In my previous guest blog entry I touched on some “MVP Program Basics”. I received a few notes from people who read it and thought they are a good match. I look forward to receiving more and possibly getting a few new MVPs out of all those contacts I made. In this guest blog entry I will try to answer the question every blog reader looks for in a blog entry – “what’s in it for me?”. Speaking to such a wide range of developers who read this blog, it’s difficult to answer this question. The answer that I can offer is what’s in it for MVPs who are already part of the program….
I promised to cover some of the MVP Program ‘benefits’ and Microsoft product group (PG) interaction in my last entry. Well, these two are kind of tied together. The ability to talk to a developer who developed a specific feature on i.e. Visual Studio or SharePoint is generally seen as a great benefit by MVPs. When answering developer questions, on forums or on stage, it is useful to have a connection to the right people. If an immediate answer is not available, we can generally connect the MVPs and the product group to help find a correct answer. We do this through private newsgroups, monthly live meetings, conference calls and chats – whatever is best suited for particular MVP / PG combo, which is kind of neat.
However, according to most of the MVPs I talk to, the biggest benefit is the ability to connect to other MVPs. The MVP Program facilitates this in a number of ways, both online (private newsgroups, Live meetings) and offline (i.e. Local, country specific MVP Open Days, MVP Summit). MVP Summit is the highlight of the year for me. Last year we had a 5-day MVP Summit in Redmond. Some 1600 MVPs from all over the world came and collaborated with the Product Group. I already mentioned MVPs are sometimes our biggest critics – and this really comes out during these face-to-face meetings. A lot, if not all, of MVPs have new ideas on how to make the products better. During the summit we get a chance to discuss many of those ideas. This could potentially be your chance to make a change in the next Microsoft product. I already mentioned it before – 7/10 biggest RFCs (requests for change) for Visual Studio 2005 came from MVPs!!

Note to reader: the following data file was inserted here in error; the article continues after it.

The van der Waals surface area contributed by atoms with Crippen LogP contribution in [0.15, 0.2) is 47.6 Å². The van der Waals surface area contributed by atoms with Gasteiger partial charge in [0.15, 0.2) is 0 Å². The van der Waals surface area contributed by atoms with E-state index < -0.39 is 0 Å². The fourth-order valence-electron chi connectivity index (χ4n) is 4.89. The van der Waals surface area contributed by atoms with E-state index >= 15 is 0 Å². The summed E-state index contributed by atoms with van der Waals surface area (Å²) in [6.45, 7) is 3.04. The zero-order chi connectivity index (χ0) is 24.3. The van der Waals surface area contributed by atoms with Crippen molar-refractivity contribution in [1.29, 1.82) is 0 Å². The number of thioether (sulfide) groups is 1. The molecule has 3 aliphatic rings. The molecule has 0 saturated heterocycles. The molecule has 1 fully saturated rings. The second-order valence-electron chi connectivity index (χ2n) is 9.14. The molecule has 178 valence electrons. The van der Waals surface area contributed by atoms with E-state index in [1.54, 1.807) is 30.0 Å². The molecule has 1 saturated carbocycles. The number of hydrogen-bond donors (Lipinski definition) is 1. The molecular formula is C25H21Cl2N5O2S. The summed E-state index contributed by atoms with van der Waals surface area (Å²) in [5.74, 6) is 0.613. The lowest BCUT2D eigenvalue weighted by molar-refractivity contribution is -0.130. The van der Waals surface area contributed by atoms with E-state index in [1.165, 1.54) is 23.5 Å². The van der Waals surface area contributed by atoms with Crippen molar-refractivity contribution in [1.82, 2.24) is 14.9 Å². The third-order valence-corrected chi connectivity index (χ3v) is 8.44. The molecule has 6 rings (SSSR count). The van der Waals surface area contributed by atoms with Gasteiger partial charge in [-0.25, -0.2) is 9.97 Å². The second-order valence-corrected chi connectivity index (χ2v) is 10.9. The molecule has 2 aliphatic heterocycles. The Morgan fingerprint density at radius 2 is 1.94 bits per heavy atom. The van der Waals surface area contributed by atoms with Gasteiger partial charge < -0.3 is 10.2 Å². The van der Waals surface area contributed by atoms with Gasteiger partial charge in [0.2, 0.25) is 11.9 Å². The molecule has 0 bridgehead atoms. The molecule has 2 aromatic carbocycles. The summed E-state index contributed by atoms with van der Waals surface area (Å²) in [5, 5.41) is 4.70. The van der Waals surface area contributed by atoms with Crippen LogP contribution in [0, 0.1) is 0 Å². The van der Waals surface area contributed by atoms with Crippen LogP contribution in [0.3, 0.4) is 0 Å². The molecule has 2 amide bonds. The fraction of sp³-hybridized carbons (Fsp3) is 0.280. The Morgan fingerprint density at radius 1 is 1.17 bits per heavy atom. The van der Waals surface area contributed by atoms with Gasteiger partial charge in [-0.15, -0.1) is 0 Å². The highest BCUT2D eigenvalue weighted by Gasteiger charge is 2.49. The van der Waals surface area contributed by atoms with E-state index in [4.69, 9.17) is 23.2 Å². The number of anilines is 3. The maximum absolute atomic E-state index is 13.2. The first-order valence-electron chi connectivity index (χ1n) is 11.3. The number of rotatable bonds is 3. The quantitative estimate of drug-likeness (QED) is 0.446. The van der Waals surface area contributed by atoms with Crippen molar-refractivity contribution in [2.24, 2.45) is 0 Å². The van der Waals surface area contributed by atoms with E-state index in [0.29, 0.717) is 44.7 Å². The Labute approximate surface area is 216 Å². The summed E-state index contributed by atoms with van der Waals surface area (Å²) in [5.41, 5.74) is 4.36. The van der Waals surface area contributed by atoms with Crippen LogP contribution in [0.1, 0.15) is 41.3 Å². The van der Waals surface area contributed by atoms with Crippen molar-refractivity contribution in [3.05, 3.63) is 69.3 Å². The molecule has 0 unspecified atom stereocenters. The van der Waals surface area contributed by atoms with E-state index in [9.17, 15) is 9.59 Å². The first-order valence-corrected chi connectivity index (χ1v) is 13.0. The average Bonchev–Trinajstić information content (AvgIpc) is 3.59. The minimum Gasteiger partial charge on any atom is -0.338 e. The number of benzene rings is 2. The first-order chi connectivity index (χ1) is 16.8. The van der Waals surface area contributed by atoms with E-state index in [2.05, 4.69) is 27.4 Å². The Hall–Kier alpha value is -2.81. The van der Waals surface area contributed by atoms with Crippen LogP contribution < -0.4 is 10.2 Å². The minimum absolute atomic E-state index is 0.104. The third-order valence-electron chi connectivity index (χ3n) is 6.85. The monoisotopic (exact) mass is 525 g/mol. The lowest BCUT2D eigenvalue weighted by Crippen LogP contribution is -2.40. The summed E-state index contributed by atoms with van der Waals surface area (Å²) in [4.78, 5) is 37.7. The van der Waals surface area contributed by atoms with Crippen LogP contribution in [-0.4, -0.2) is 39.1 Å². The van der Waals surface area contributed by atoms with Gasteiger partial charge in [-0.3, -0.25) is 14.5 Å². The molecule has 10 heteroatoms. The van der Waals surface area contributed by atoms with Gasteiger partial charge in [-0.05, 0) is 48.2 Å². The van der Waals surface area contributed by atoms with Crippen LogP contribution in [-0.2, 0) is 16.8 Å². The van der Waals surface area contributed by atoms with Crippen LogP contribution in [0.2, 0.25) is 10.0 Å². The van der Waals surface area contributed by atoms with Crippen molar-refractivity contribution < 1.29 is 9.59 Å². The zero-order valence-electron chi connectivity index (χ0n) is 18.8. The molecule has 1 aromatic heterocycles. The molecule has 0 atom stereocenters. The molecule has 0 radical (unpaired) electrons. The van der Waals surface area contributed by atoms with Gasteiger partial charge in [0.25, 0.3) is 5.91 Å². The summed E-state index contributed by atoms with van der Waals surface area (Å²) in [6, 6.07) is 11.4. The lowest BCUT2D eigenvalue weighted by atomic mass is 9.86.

On that same note, the MVP summit is not the only place MVPs get to influence Microsoft products. MVPs are involved in pre-alpha, alpha and beta/CTP releases (depending on how much free time they have J). So, throughout the year they give us feedback on what they think needs to be changed. As MVPs spend a lot of time in the community, they know very well what the community thinks about certain features of the ‘current release’ and they are the main voice of the community back to the product group.
There are many other ‘benefits’ which I think, and I am sure many of my MVPs would agree, are nice to have but not a reason why they are MVPs – i.e. MSDN / TechNet subscriptions, etc. These subscriptions are worth a few hundred dollars and if you are spending hundreds of hours in the community just to get a technical subscription, then I’m not sure that’s the best use of your time. I said it in my previous blog entry, and I will say it again – they are in this for the good of the technical community without expecting to get anything back for it.
Some MVPs say having a dedicated person – MVP Lead – handling the relationship between them and Microsoft is a pretty big benefit as well. On that note, and if you are more of a “podcast type”, here are the Channel 9 podcasts from my peers in the US (Part 2 & Part 3), discussing where MVPs can be found and what are some of the other benefits of MVP Program (website, public profile, award kit, etc). You are also welcome to check out Canadian Developer MVP Insider here at the MSDN Canada blog, or to check out a Channel 9 podcast with our Canadian MVP Charlie Russel or interview with Jeffrey Palermo on agile development
This entry concludes my 2-blog series on MVP Program. If there is anything else you would like to hear about, feel free to drop me a line.